Thai floods continue to impact HDD manufacturing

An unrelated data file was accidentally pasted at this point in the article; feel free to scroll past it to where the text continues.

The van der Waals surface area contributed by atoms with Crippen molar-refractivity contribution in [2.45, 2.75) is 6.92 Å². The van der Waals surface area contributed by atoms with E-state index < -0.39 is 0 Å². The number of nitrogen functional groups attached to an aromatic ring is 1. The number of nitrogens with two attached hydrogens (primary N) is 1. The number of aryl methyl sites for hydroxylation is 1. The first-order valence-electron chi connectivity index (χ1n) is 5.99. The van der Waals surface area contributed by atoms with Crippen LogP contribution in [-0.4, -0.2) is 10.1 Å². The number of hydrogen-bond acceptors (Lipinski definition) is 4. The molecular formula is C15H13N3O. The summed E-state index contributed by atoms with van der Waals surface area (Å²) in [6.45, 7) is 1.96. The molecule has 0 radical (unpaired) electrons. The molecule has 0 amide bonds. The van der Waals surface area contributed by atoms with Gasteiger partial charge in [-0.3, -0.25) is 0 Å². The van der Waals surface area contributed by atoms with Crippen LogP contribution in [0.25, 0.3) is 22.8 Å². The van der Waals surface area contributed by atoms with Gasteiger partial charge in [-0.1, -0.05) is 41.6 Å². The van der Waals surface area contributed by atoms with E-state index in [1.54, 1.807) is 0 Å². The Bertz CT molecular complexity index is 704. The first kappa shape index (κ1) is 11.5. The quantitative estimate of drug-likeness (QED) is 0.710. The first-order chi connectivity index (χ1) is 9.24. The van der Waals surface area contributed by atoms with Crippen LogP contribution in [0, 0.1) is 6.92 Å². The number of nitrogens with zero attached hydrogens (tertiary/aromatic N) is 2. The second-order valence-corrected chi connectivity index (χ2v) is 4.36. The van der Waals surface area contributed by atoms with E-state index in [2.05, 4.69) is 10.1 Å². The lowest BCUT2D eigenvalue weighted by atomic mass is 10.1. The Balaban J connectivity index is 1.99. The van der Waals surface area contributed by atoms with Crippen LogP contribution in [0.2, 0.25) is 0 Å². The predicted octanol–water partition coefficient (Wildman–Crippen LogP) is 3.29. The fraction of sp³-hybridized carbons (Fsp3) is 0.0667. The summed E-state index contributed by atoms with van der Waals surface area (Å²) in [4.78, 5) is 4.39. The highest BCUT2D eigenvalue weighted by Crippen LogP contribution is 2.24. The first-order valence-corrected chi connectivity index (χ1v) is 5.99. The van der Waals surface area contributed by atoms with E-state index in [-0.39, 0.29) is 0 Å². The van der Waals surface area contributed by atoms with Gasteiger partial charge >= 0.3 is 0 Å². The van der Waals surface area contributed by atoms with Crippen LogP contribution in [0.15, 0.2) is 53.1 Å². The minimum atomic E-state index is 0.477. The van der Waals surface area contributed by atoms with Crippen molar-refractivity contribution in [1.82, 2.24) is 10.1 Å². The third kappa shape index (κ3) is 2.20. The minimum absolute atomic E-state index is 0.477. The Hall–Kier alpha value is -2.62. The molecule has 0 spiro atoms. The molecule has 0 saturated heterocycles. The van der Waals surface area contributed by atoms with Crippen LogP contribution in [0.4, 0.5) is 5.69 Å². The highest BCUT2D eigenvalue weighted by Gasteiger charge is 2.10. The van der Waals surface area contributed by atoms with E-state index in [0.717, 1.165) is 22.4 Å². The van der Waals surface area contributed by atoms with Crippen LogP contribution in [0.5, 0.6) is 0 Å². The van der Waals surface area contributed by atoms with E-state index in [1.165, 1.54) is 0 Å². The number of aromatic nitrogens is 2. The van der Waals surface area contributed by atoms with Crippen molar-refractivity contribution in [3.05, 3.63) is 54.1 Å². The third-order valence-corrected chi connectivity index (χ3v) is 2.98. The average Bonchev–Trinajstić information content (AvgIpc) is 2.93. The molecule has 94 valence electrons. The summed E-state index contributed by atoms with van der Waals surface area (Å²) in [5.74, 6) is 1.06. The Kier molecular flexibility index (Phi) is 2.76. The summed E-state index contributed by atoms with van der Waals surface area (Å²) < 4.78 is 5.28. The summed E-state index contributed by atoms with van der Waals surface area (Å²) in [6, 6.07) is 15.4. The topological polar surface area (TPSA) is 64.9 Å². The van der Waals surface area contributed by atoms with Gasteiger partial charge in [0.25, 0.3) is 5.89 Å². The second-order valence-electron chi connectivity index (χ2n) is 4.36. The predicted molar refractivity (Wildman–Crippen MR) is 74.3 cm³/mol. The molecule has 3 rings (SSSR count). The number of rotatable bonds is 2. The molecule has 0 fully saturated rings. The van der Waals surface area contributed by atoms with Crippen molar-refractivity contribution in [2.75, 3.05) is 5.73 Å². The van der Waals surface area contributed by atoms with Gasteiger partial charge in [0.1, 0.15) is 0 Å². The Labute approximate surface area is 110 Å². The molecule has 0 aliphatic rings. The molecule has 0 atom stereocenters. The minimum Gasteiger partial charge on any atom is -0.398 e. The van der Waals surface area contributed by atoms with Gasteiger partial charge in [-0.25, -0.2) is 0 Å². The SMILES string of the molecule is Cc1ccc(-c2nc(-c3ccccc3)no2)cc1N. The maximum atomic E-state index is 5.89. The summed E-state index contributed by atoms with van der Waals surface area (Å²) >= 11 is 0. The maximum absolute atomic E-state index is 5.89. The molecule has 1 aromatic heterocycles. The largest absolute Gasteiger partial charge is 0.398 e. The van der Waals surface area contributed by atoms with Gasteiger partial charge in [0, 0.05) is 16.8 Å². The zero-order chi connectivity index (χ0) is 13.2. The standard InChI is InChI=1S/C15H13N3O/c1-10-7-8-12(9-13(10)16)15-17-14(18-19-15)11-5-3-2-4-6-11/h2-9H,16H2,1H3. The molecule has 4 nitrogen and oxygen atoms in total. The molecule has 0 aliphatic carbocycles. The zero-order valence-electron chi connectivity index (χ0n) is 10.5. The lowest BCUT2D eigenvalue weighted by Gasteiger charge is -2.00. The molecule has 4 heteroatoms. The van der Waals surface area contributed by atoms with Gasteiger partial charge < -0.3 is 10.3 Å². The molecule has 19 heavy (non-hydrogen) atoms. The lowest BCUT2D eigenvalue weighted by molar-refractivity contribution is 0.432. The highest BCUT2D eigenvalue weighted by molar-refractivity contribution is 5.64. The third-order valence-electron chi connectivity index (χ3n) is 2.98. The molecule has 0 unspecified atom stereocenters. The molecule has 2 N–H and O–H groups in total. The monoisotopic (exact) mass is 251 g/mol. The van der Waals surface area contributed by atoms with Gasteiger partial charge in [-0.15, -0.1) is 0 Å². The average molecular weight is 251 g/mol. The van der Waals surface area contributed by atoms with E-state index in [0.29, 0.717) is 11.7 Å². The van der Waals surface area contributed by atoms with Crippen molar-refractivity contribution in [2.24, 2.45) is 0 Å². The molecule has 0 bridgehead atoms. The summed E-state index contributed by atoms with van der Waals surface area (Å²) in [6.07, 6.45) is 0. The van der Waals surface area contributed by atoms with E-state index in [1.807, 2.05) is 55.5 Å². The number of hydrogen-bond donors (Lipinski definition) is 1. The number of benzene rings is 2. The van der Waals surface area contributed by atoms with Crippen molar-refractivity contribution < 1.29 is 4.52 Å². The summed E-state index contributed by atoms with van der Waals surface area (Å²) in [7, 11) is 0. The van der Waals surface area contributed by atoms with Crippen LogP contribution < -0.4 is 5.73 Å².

Although hard disk drive (HDD) supplies in the first quarter commenced their recovery from the disastrous floods that struck Thailand in late 2011, a full recovery of production is still months away, with unit shipments not expected to return to annual growth until the third quarter, according to IHS iSuppli.Due to production disruptions at HDD suppliers and at component makers, global hard drive shipments in the fourth quarter of 2011 fell by 26 percent compared to the same period in 2010. Shipments are set to decline by another 13 percent in the first quarter and by 5 percent in the second quarter on an annual basis.The global HDD market won’t return to year-over-year growth until the third quarter, when shipments rise by 2 percent, followed by a 49 percent surge in the fourth quarter as the industry snaps back from the previous shortage.On a sequential basis, shipments in the first quarter are expected to increase by 13 percent, a dramatic turnaround from a 29 percent plunge in the fourth quarter of 2011. Shipments are expected to continue to grow by 14 percent sequentially in the second quarter, by 11 percent in the third quarter and by 4 percent in the fourth quarter.“The recovery of global HDD manufacturing has begun and will continue during each quarter of 2012,” noted Fang Zhang, storage analyst for IHS. “However, the recovery will be prolonged for at least two more quarters, as supply constraints keep unit shipments from climbing on an annual basis until third quarter. Meanwhile, HDD prices will remain inflated and inventories will continue to be depleted, showing that demand is exceeding supply. Supply and demand should return to balance by the end of the third quarter.” HDD production spins upMajor HDD suppliers have shifted some production to locations outside of Thailand, which has helped ease the shortage situation. At the same time, some of the major HDD component suppliers have resumed a portion of their production in the country and have migrated manufacturing operations to other regions.Western Digital Corp. (WDC), the HDD manufacturer most impacted by the floods, has increased manufacturing in other countries, and is expected to return to full production by September. Toshiba Corp., which also was hit hard by the disaster, has boosted its production in other countries as well. Inventories drop, prices riseHowever, given the magnitude of the disaster, these moves have been insufficient to make up for the shortfall in production so far. This will result in a plunge in global HDD inventory in the first quarter.In anticipation of supply constraints, the global average selling price (ASP) for HDDs soared by 28 percent in the fourth quarter. While prices will decline by 3 percent in the first quarter and by 9 percent in the second quarter, they will remain inflated above 2011 levels throughout 2012.“Prices will remain high for a number of reasons, including the higher costs associated with the relocation of production, as well as higher component costs because of flooding impacts among component makers,” Zhang said. “Furthermore, PC brands have signed annual contacts with HDD makers that have locked them into elevated pricing deals for the rest of the year.”In addition, given the two megamergers between Seagate/Samsung and WDC/Hitachi GST, IHS expects the HDD industry could hold prices higher than pre-flood levels for a few more quarters because there are fewer competitors in the market.